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FOR IMMEDIATE RELEASE

Media Contact: Amy Holmes
416.973.4395

September & October at International Readings

TORONTO, September 3, 2004---Now in its 30th year, International Readings is one of the oldest and most admired public reading programmes in the world. This series is famous for bringing the most exciting Canadian and international writers to Toronto audiences.

Please note that International Readings (known for many years as the Harbourfront Reading Series) is going back to its original name. This is inspired by our 30th anniversary celebrations.

Please find below full details on autumn events at International Readings, including Paul Anderson, Nathalie Atkinson, Catherine Bush, John Brady, Michael Connelly, Bill Gaston, Michael Helm, Jane Jacobs, Ian Rankin, Peter Robinson, Antanas Sileika, Rosemary Sullivan, and Adrian Tomine.

Full details for upcoming events to follow shortly: the 25th annual International Festival of Authors (October 20 to 30, 2004); Tamora Pierce (November 5, 2004); and Tom Wolfe (December 14, 2004).

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Wednesday, September 15, 2004, at 7:30 p.m.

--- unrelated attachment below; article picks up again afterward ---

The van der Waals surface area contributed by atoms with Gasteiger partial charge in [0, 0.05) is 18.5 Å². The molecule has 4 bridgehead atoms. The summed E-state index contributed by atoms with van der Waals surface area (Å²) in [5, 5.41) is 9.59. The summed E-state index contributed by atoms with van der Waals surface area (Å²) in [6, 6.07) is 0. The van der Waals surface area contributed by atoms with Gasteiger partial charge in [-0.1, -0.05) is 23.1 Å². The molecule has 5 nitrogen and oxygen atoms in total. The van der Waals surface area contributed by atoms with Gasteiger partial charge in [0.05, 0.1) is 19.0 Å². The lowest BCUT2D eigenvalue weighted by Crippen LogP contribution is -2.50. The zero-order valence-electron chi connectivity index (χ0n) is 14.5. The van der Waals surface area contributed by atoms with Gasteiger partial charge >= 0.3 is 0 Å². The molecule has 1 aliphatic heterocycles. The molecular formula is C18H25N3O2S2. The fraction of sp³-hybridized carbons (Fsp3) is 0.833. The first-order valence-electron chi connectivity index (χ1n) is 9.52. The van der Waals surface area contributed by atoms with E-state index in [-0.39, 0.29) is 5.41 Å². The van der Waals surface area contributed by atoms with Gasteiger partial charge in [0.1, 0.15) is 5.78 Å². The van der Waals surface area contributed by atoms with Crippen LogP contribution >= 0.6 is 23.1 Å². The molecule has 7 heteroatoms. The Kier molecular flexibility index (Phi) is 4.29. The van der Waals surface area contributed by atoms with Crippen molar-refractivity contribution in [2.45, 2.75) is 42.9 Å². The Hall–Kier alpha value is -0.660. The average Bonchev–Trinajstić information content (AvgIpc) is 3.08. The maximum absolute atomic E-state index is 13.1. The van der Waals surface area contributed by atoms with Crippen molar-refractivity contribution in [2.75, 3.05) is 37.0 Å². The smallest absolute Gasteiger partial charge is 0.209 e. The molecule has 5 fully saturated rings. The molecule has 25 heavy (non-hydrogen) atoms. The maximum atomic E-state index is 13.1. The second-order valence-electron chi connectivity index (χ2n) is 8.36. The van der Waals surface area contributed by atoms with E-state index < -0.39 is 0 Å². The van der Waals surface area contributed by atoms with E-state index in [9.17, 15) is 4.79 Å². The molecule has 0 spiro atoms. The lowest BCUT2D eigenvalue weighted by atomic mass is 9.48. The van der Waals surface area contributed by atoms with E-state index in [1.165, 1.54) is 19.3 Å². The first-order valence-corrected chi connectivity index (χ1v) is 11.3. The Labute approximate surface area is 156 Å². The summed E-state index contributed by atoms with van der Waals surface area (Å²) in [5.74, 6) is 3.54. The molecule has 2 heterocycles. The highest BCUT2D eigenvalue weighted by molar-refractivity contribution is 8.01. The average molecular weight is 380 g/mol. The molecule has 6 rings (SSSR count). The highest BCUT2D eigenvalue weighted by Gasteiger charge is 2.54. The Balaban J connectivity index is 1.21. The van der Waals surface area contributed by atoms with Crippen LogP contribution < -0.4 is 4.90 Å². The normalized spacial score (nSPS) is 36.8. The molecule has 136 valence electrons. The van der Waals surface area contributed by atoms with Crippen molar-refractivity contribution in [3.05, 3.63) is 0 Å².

Jane Jacobs

Jane Jacobs “has become more than a person. She is an adjective” (Toronto Life). She needed no professional training in the field of city planning, instead she uses her own observations about cities to formulate her philosophy about them. The Toronto-based visionary “is a thinker of wondrous acumen and curiosity looking still deeper into the human condition” (Globe and Mail). Though some of her opinions go against the traditional views on planning, her work is well-respected by practicing planners and planning students alike. “Probably no single thinker has done more in the last fifty years to transform our ideas about the nature of urban life”(Chicago Tribune). She has written a variety of books over the years, including the legendary The Death and Life of Great American Cities, her first published work that has been steadily in print since it came out in 1961. After reviewing Jacob’s most recent work, Dark Age Ahead, The Globe and Mail’s Michael Valpy declared Jacobs a modern-day prophet Amos.